Last week, the Singapore Exchange (SGX) announced a link-up with the Bank of China to explore opportunities to handle more China-themed products. It was the latest in a long series of initiatives in which both Singapore and Hong Kong have developed their credentials as financial gateways within Asia.
In recent years, Singapore has introduced futures products that relate to markets for which it seeks to acts as a gatekeeper. In China, SGX offers China A 50 futures, and for India, it offers Nifty futures. Those products have thrived. They not only compete with other similar products in home domestic markets but trade in greater volume.
In the future, as the region’s markets become more sophisticated, it is far from certain that the continent will still need gateways forever, be it Singapore for Southeast Asia and India, or Hong Kong for China.
Today though, the role of the gateway still has its uses.
“If you could freely buy and sell certain currencies, access the market easily without registration, cumbersome disclosures, ID systems and be allowed to own companies, you would see more people going to those underlying markets directly,” says Greg Lee head of Asian autobahn equity at Deutsche Bank. “I am sure nobody would go through the other (gateway) markets.”
For retail investors, who can open a laptop and trade the world in diverse markets, gateways are desirable, due to the difficulties of trading those markets for non-institutions. However, for institutional investors, options are widening.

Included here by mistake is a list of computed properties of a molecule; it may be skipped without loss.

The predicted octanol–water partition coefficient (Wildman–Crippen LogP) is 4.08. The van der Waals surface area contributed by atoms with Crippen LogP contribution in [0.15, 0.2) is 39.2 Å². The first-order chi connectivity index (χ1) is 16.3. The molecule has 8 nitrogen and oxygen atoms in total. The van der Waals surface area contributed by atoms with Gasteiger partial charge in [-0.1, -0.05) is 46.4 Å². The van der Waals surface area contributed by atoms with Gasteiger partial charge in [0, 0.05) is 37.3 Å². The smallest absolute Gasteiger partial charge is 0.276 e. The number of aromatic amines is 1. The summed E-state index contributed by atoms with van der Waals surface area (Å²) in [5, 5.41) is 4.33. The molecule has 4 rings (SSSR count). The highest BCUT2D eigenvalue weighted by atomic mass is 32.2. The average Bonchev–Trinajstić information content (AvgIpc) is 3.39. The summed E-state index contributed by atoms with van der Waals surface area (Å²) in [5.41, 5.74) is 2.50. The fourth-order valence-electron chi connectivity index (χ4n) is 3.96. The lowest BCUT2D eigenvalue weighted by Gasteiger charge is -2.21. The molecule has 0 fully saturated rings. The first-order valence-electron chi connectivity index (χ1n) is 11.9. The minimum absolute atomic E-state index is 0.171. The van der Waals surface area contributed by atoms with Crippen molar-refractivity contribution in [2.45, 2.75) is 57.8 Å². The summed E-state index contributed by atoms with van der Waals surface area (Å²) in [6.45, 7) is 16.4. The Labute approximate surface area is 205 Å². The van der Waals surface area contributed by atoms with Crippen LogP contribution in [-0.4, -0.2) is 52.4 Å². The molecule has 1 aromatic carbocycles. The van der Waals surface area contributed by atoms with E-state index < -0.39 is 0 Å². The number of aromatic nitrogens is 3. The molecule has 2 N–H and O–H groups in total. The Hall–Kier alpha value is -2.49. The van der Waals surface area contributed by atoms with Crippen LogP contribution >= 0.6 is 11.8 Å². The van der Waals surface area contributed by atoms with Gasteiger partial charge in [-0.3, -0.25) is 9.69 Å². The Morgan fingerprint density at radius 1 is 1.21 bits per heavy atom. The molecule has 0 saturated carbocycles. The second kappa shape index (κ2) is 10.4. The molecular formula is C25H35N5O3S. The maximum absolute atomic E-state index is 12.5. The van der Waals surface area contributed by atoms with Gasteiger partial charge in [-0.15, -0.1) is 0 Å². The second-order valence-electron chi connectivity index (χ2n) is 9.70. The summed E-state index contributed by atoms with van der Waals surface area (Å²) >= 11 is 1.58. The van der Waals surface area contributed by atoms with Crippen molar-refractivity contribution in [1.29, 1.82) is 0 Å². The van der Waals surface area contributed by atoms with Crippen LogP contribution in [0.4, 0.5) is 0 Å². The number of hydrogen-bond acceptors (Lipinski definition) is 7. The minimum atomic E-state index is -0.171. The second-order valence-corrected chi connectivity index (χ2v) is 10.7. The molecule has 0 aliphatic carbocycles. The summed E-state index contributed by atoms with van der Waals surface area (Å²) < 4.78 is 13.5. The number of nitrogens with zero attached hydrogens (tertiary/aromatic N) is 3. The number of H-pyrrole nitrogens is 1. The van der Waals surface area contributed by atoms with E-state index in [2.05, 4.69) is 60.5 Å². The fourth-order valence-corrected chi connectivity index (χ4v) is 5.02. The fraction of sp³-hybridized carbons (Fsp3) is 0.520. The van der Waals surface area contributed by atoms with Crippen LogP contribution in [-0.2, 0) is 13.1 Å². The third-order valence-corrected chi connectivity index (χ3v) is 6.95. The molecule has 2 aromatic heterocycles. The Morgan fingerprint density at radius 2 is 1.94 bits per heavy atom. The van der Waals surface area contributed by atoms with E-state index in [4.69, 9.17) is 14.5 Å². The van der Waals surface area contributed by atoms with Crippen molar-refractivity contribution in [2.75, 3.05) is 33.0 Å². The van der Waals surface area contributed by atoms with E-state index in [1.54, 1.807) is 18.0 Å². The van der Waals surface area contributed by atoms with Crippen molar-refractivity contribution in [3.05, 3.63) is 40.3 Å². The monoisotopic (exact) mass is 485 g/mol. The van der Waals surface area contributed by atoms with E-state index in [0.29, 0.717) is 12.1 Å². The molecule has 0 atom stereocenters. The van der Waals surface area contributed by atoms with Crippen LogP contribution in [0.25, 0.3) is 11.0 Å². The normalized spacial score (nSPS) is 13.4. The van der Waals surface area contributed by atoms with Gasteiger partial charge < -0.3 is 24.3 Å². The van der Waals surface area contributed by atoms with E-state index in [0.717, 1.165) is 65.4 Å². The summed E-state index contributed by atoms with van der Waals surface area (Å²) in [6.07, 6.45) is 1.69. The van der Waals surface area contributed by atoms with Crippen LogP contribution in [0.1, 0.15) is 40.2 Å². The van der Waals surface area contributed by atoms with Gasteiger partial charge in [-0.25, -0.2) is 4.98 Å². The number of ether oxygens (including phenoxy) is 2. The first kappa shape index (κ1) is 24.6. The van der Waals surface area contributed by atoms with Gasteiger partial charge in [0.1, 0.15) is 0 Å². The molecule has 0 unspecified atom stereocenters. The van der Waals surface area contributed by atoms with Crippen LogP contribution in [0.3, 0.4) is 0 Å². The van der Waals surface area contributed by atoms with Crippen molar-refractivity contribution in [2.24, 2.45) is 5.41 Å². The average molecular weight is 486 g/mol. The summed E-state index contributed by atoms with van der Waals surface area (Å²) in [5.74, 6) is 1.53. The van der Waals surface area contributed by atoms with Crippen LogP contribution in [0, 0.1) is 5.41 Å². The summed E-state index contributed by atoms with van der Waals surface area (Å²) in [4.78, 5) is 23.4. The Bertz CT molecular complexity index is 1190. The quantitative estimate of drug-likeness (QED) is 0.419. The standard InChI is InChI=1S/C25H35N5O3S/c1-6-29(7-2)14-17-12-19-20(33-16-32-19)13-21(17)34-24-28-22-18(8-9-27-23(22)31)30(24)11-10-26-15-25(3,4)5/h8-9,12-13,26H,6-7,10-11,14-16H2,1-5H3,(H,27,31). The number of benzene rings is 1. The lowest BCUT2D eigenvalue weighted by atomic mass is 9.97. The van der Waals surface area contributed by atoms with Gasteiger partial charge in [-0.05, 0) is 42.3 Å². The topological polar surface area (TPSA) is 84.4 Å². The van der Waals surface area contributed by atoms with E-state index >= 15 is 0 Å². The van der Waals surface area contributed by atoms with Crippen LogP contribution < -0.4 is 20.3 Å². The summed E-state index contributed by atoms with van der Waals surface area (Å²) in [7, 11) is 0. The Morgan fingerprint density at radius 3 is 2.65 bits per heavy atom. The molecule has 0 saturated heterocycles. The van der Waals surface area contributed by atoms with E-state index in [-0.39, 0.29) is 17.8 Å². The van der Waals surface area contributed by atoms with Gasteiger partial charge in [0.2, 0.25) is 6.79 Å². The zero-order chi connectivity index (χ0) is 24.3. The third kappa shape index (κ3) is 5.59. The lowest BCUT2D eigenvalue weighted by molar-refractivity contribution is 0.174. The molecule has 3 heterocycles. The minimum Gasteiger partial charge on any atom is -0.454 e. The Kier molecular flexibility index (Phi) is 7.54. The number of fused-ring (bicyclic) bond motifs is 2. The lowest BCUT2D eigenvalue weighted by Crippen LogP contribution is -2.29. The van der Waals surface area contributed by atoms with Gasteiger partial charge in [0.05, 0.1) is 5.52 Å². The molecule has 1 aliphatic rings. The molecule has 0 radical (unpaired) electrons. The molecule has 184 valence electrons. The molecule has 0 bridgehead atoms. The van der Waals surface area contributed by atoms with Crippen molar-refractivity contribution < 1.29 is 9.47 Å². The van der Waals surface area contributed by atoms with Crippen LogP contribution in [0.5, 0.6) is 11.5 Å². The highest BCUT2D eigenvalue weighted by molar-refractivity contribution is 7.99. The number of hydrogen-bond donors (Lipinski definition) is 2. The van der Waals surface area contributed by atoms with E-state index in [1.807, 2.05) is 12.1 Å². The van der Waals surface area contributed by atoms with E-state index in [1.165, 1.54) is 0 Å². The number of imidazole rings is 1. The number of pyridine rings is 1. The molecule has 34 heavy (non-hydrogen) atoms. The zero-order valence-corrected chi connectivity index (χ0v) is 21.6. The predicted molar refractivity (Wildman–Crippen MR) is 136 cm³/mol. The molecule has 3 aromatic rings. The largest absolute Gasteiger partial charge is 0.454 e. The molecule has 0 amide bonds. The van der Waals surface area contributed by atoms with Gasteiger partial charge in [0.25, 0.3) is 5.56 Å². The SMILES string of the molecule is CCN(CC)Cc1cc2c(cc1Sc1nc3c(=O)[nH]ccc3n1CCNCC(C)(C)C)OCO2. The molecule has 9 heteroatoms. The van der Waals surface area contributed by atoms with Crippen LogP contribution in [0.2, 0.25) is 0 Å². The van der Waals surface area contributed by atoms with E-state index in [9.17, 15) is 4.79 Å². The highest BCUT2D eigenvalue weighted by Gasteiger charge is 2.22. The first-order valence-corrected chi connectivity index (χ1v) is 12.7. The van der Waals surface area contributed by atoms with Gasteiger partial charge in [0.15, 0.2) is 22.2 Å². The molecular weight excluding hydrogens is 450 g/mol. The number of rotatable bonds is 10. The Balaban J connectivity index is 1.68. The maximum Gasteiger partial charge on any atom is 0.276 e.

“Investors have obtained a lot of their China share exposure via Hong Kong-listed H shares. Now more and more investors are getting direct access,” says Andrew Freyre-Sanders, head of equity execution services at CIMB Securities. “One could impute that for institutional investor ownership if all Qualified Foreign Institutional Investor (QFII) was fully vested may still only be 1%-2% of the Chinese market directly, so it has got to be one of the biggest underweight holdings. If you are opening up China as a whole over the next five to ten years to direct investment, Hong Kong could be a big loser if people do by-pass Hong Kong.”
However institutions do have to be physically based somewhere. In that sense, a gateway can also take the job of being more user-friendly for outsiders than, say, Mumbai, Jakarta or Beijing.
“Realistically to be able to trade India, Singapore is just a better place to be based for an international broker,” says Barnaby Nelson, head of client development, banks, broker-dealers and corporate issuers, BNP Paribas Security Services. “The regulatory capital requirements are different, everything is different and it therefore does make it easier to be based there, that is why we see a lot of people based in Singapore. You have the SGX offering the efficiency of their risk management, the way that they manage margin calls, what the MAS do in terms of the cost of capital of trading in Singapore, the capital requirements of trading in Singapore, the market infrastructure. That is for me what constitutes a gateway.”
Commentators have been calling the imminent end to needing Asian gateways for several years, but both Singapore and Hong Kong are still here and making money from the concept. That said, whilst it may take ten more years, in Asia that the level of sophistication in our exchanges and the level of internationalisation is not getting narrower. It is improving.
In addition, for the most part regional cities are becoming more liveable for foreigners in the finance industry, (with some notable exceptions). In the future, Asian markets may well be able to provide sufficiently broad and deep products for traders just to go directly, at which point gateway cities will need to find a fresh role.
*The above comments were made in an Asia Clearing Council roundtable held in Hong Kong in September 2013. More from that roundtable appears in the Q3 edition of the Trade Asia.